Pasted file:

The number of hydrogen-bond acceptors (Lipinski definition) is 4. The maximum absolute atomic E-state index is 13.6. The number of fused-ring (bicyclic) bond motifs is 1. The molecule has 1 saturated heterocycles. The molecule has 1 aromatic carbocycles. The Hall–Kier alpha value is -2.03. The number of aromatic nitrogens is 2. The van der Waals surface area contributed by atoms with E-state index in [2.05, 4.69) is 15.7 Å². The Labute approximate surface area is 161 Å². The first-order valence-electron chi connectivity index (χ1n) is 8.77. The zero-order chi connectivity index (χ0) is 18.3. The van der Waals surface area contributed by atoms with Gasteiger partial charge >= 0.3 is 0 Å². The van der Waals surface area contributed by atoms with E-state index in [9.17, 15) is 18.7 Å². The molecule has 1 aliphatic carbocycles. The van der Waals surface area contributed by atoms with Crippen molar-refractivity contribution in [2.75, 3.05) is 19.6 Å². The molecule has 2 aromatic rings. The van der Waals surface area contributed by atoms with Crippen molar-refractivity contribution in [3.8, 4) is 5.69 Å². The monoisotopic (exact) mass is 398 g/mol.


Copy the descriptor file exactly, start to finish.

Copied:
The number of hydrogen-bond acceptors (Lipinski definition) is 4. The maximum absolute atomic E-state index is 13.6. The number of fused-ring (bicyclic) bond motifs is 1. The molecule has 1 saturated heterocycles. The molecule has 1 aromatic carbocycles. The Hall–Kier alpha value is -2.03. The number of aromatic nitrogens is 2. The van der Waals surface area contributed by atoms with E-state index in [2.05, 4.69) is 15.7 Å². The Labute approximate surface area is 161 Å². The first-order valence-electron chi connectivity index (χ1n) is 8.77. The zero-order chi connectivity index (χ0) is 18.3. The van der Waals surface area contributed by atoms with Gasteiger partial charge >= 0.3 is 0 Å². The van der Waals surface area contributed by atoms with E-state index in [9.17, 15) is 18.7 Å². The molecule has 1 aliphatic carbocycles. The van der Waals surface area contributed by atoms with Crippen molar-refractivity contribution in [2.75, 3.05) is 19.6 Å². The molecule has 2 aromatic rings. The van der Waals surface area contributed by atoms with Crippen molar-refractivity contribution in [3.8, 4) is 5.69 Å². The monoisotopic (exact) mass is 398 g/mol.